Jacob Heppner Will Not Qualify for Regionals Thanks to New HSPU Standard

For the second year in a row, Jacob Heppner will not be competing at the CrossFit Games.

Due to the new handstand push-up standard CrossFit Games Director Dave Castro introduced to the world during the Open 18.4 announcment, Heppner’s score of 104 reps — 14 deadlifts at 315 lbs. at the nine-minute time cap — will likely keep him from advancing to Regionals this year. As we’ve seen this year, one bad workout can hold you back.

Heppner — who withdrew from the 2017 CrossFit Games due to knee bursitis — posted a long, emotional Instagram video of him struggling to reach the new handstand push-up standard.

Really not sure how to start this off. So I guess I’ll start by hooking you with the statement “I will not be qualifying to regionals.” Now read below for the explanation. . . My 18.4 score was 104 reps. Most of you know that I love HSPU, HS Walking, and pretty much anything inverted. If these movements existed in a Regionals or Games workout then I usually came out top 5. Unfortunately a problem arose from the new standard, height + 1/2 forearm length. Now for all you folks claiming “If an athlete doesn’t like the new standard then they need to fix their body positioning and get better upside down” this is where you realize that isn’t always true. . . Let’s admit we’ve all at least seen that one person who really struggled to hit the standard and it wasn’t because they had bad positioning, but instead was due to their anatomy. The issue lies in the forearm length measurement. Instead of taking the whole arm length, which I admit would be difficult, only the forearm was measured. This creates the possibility that certain athletes, like myself, could be a statistical outlier in our ration of forearm length comparative to bicep/total arm length. Meaning having really long forearms when compared to overall arm length. . . I’ve watched my video many times and believe me I couldn’t get any closer to the wall or get my hands any narrower. I just happened to be one of the few athletes that had to stretch and press as much a possible to bet barely over that dreaded line. . . I would be lying if I told you the thought didn’t cross my mind of shorting a few measurements, bending my knees when measuring my height, or cutting a few 1/8’s off my elbow measurement. But when it’s all said and done I just wouldn’t be able to live knowing I cheated someone else out, regardless if I agree with the new standard or not. . . Crossfit isn’t life and I’d rather be known as a man of integrity than a great athlete. . . God blesses those who hunger and thirst for justice, for they will be satisfied – Matthew 5:6 . #crossfit #crossfitgames #intheopen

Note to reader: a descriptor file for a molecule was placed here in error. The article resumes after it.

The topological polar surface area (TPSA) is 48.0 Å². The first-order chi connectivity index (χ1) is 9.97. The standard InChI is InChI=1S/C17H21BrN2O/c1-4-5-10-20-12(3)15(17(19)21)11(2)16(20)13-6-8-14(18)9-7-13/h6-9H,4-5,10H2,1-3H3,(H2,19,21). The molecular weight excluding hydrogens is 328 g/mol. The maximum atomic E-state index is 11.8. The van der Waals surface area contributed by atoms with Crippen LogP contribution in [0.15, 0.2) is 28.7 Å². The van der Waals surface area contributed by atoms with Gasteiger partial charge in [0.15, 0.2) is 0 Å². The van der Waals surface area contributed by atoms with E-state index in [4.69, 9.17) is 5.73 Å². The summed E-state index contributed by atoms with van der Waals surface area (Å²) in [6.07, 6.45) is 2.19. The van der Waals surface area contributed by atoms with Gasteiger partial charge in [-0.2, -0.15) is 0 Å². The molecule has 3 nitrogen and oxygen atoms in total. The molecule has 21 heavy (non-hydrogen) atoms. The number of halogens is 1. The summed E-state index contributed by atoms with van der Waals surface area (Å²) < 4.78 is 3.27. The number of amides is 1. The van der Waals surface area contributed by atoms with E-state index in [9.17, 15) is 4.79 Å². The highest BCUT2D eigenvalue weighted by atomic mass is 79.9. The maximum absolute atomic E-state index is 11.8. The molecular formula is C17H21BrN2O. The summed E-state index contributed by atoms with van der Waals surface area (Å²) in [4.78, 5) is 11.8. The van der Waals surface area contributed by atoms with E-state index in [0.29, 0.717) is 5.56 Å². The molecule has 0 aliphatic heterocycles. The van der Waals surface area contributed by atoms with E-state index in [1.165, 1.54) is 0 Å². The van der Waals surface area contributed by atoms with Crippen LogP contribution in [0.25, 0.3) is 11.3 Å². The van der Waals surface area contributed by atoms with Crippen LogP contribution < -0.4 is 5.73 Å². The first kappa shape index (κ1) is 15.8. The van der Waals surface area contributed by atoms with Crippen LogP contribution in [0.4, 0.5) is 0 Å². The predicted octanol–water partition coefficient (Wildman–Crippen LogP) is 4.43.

A post shared by Jacob Heppner (@jheppner66) on

The new standard caused an uproar within the CrossFit community, and Heppner was not the only CrossFitter who struggled with the new standard.

Although it is unfortunate that this new standard kept Heppner, a four-time Games veteran, from returning to Madison, it does make us mere mortals understand a little more of what these elite athletes go through year in and year out. To train year-round for one competition and not qualify due to a movement standard is a tough pill to swallow for any athlete, elite or not.

Heppner is taking it in stride and believes he’ll work on getting the new standard ready for future competition.

Jim Isbell
Jim Isbell is a contributing writer at The Barbell Spin. He trains at Crossfit Fort Worth in the great state of Texas.

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